VOD film review: Oblivion
Philip W Bayles | On 19, Aug 2013
Director: Joseph Kosinski
Cast: Tom Cruise, Andrea Riseborough, Morgan Freeman, Nikolaj Coster-Waldau
Joseph Kosinski got a dream directorial debut when he was approached to direct Tron: Legacy. For the most part, he pulled it off. The script had its problems, sure, but it was a solid, enjoyable action movie with a great soundtrack by Daft Punk and some absolutely stunning visuals.
So expectations were high when Kosinski began work on his second movie, Oblivion, based on an unpublished graphic novel that he wrote himself. Unfortunately, the result merely makes the same mistakes again – only much worse. Oblivion is a movie with one-dimensional characters and a bloated screenplay that’s both predictable and mind-numbingly stupid.
In an opening five-minute barrage of exposition, we’re told that in the not-too-distant future an alien invasion destroyed the moon, at which point a combination of natural disasters and nuclear holocausts made Earth virtually uninhabitable. Most of humanity has left for Titan, one of Saturn’s moons, leaving behind giant monoliths that convert seawater into energy.
The only two people left on the planet are Jack Harper (Tom Cruise) and his partner/lover Victoria (Andrea Riseborough). Jack’s job is to pootle around the planet like a cross between Maverick and Wall-E, taking care of the automated drones that survey the wastelands and counting down the days to retirement. But when he finds a survivor (Olga Kurylenko) cryogenically frozen on Earth, he uncovers the shocking truth about what really happened to the planet.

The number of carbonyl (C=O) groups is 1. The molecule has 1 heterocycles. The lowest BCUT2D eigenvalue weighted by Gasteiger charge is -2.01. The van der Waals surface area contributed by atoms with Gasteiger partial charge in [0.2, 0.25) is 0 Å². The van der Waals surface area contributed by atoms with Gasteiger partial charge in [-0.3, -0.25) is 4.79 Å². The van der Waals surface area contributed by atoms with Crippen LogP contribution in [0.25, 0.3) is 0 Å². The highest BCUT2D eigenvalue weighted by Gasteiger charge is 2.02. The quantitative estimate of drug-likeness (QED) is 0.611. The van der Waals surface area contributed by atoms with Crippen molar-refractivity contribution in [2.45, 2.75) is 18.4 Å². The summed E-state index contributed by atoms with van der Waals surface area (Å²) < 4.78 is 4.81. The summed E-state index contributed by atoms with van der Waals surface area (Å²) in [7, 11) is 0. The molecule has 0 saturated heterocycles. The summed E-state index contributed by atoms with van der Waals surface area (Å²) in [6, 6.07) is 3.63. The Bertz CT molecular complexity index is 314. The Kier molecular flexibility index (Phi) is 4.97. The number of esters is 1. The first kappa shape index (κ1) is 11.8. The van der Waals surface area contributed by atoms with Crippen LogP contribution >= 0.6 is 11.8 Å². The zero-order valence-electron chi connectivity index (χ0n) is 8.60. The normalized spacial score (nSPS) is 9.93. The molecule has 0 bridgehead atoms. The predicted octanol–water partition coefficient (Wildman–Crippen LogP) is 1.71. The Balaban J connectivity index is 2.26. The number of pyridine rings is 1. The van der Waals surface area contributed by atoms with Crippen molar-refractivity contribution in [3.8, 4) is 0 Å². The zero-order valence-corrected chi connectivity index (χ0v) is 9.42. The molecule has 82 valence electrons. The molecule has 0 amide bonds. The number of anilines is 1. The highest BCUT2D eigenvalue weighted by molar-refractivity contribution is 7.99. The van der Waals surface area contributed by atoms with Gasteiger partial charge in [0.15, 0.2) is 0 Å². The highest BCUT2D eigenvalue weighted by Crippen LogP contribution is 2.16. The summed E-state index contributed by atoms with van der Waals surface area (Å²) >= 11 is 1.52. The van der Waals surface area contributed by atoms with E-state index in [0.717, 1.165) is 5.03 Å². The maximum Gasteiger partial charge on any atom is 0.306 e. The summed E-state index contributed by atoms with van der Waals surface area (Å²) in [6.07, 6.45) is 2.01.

Or rather, it would be shocking if it weren’t a reheated serving of about half a dozen different sci-fi movies; a dash of Aeon Flux there, a great big chunk of The Matrix there, and seasoned with light sprinklings of 2001: A Space Odyssey. It’s packed with the kind of twists many blockbusters seem to view as compulsory these days, which are telegraphed half an hour before they arrive and, when they do appear, only serve to create enormous plot holes in a narrative that was bordering on silly to begin with.
It doesn’t help that the characters are cut from the broadest of cloths. Tom Cruise plays Jack Harper as Tom Cruise in a white jumpsuit. Andrea Riseborough and Olga Kurylenko are given the most trite of dramatic tensions when they meet, and Morgan Freeman does little more than smoke cigars, spout back-story and generally look like a bad-ass.
In fairness, Kosinski does prove he has an eye for spectacle. Filming on location in Iceland makes the ravaged, war-torn planet feel more real than green screen ever could, while the drones, Jack’s aircraft and his sleek condo in the sky are extremely well designed. He also handles the action well, and some of the aerial battles with the drones manage to become almost interesting. But just as Oblivion starts to take flight, it’s never long before another character opens their mouth to reveal another plot twist, and we’re yanked back down to earth.